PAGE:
Navigating the Types of Restraining Orders in Florida: A Guide for Safety

In Florida, there are several types of restraining orders, also known as injunctions for protection, that can be obtained for different situations. Here are some common types of restraining orders available in Florida:

1. Domestic Violence Injunction

A domestic violence injunction is designed to protect individuals who are victims of domestic violence or have reasonable fears of imminent violence. It can be obtained against a family or household member, including spouses, ex-spouses, cohabitants, and individuals who share a child in common.

2. Dating Violence Injunction

A dating violence injunction provides protection for individuals who are in or have been in a dating relationship and have experienced or fear violence. It applies to situations where there is a pattern of violence or the threat of violence in a romantic or intimate relationship.

3. Sexual Violence Injunction

A sexual violence injunction is available for individuals who have been victims of sexual violence or have a reasonable fear of becoming a victim. It applies to situations involving acts of sexual battery, sexual assault, or other sexually violent offenses.

4. Repeat Violence Injunction

A repeat violence injunction is applicable in situations involving two incidents of violence or stalking, with at least one incident occurring within the past six months. It provides protection against individuals who are not family or household members but have engaged in repeated acts of violence or stalking.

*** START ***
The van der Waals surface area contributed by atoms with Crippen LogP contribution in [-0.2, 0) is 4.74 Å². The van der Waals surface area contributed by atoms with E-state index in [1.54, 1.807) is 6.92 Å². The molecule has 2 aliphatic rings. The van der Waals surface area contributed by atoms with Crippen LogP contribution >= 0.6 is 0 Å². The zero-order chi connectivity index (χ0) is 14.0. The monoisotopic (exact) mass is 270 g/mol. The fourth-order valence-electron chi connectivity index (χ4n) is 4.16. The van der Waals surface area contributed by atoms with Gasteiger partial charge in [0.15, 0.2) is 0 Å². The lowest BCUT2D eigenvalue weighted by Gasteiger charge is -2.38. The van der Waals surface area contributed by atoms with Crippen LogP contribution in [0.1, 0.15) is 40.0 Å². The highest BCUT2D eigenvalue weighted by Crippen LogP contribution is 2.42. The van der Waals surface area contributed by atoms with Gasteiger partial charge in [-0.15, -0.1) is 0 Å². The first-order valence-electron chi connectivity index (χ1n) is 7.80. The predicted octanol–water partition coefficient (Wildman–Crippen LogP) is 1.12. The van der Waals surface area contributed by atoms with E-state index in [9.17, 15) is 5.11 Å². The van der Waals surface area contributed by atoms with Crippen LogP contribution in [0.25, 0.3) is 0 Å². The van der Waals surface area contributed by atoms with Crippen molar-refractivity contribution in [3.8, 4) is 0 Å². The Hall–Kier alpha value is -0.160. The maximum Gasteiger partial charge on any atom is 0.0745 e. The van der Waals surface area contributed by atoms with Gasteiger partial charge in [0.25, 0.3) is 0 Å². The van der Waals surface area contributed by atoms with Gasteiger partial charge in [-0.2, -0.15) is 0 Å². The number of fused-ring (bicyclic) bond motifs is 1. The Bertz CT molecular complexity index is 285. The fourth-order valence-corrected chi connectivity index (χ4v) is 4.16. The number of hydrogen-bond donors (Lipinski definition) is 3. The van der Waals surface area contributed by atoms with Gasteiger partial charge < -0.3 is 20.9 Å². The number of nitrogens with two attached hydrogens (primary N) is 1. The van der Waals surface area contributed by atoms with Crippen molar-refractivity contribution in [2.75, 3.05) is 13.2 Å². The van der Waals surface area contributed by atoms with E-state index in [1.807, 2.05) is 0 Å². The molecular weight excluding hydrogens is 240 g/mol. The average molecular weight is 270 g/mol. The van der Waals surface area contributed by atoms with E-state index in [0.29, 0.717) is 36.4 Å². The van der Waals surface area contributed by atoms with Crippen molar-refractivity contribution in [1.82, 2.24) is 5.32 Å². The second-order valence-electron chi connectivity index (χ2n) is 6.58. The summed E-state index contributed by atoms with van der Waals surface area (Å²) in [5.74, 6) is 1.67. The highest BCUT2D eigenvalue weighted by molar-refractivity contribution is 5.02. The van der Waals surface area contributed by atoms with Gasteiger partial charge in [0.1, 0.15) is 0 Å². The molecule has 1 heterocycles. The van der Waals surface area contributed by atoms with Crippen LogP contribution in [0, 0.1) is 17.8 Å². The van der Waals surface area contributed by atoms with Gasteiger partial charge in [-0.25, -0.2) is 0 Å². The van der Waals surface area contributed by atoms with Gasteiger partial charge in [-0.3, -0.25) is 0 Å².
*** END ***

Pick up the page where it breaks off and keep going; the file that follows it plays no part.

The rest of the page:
5. Stalking Injunction

A stalking injunction is specifically for cases involving stalking, where there is a repeated pattern of harassment, following, or threatening behavior that causes the victim to fear for their safety or the safety of others. It can be obtained against individuals who are not family or household members.

Each type of injunction has specific requirements and procedures that must be followed to obtain and enforce the order. It is important to consult with an attorney or contact your local courthouse or legal aid organization for guidance specific to your situation.